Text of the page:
Ukraine, FAO unite to save healthy soil

Posted on: 24 May 2019

Ukraine has productive and healthy soil, called chernozem, that is rich in organic matter. However, leading Ukrainian soil scientists estimate that water erosion affects 13.4 million ha, including 10.6 million ha of arable land. Erosion directly impacts soil fertility and agricultural production, which can lead to significant economic losses of more than Hrv 20 billion annually.

Moreover, the development of national approaches to combat land degradation has been slowed by complicated institutional structures, a lack of updated research in the field of soil erosion, and an absence of stable soil monitoring.

The international soil community is ready to support Ukraine in building a unified and recognized platform that avoids fragmented efforts and wasted resources.

The Ukrainian Soil Partnership (USP) was established today during a two-day international seminar organized by FAO as part of an ongoing project funded by the Global Environment Facility to benefit Ukraine’s forest-steppe. It comes under the umbrella of the Global Soil Partnership.

The partnership will act as a united national platform to facilitate dialogue and cooperation among ministries, leading institutions, existing research schools and laboratories on land resources, and relevant stakeholders. It will support the formation of a monitoring base of land cover, land productivity and carbon stocks.

“Among the key objectives of the USP are to improve governance, develop sustainable soil management, provide a transparent natural land degradation monitoring system, improve national environmental monitoring and strengthen the country’s capacity to generate public interest around soil issues,” said Oksana Ryabchenko, FAO national project coordinator.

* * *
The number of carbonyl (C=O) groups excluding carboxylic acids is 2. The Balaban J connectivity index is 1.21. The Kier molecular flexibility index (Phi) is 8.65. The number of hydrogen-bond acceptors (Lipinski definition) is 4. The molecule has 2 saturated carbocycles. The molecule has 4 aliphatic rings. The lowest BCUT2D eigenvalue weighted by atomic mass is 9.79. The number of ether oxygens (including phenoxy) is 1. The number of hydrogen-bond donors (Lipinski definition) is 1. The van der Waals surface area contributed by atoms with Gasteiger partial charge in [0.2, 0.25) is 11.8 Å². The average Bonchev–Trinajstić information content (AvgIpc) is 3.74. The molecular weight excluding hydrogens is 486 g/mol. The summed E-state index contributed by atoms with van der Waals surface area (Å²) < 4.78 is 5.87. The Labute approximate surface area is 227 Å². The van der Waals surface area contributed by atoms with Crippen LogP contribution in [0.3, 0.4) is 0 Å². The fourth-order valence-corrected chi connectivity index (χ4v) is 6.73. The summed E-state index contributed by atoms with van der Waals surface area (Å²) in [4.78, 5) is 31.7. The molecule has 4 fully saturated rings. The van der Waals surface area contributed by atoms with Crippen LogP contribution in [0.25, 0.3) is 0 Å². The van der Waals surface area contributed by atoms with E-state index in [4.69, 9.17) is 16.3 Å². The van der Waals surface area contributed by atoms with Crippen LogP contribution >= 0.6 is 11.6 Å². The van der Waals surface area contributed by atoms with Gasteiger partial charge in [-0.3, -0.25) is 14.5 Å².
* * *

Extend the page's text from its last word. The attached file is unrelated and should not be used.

The platform will play a major role in advocating for and coordinating initiatives to achieve neutral land degradation by 2030, which Ukraine has committed to under the United Nations Convention to Combat Desertification.

“The protection of fertile land and the integrated management of natural resources is a national priority area within Country Programming Framework between Ukraine and FAO, as well as part of the Ukrainian national working plan for combating desertification,” said Khushnid Sattarov, FAO programme coordinator in Ukraine. “It is essential to ensure sustainable development of agricultural landscapes and reduction of rural poverty. FAO stands ready to continue providing technical support to achieve these goals.”

The activities of the four-year FAO project relate to broader global efforts as they contribute to achieving Sustainable Development Goal 15 for “life on land.”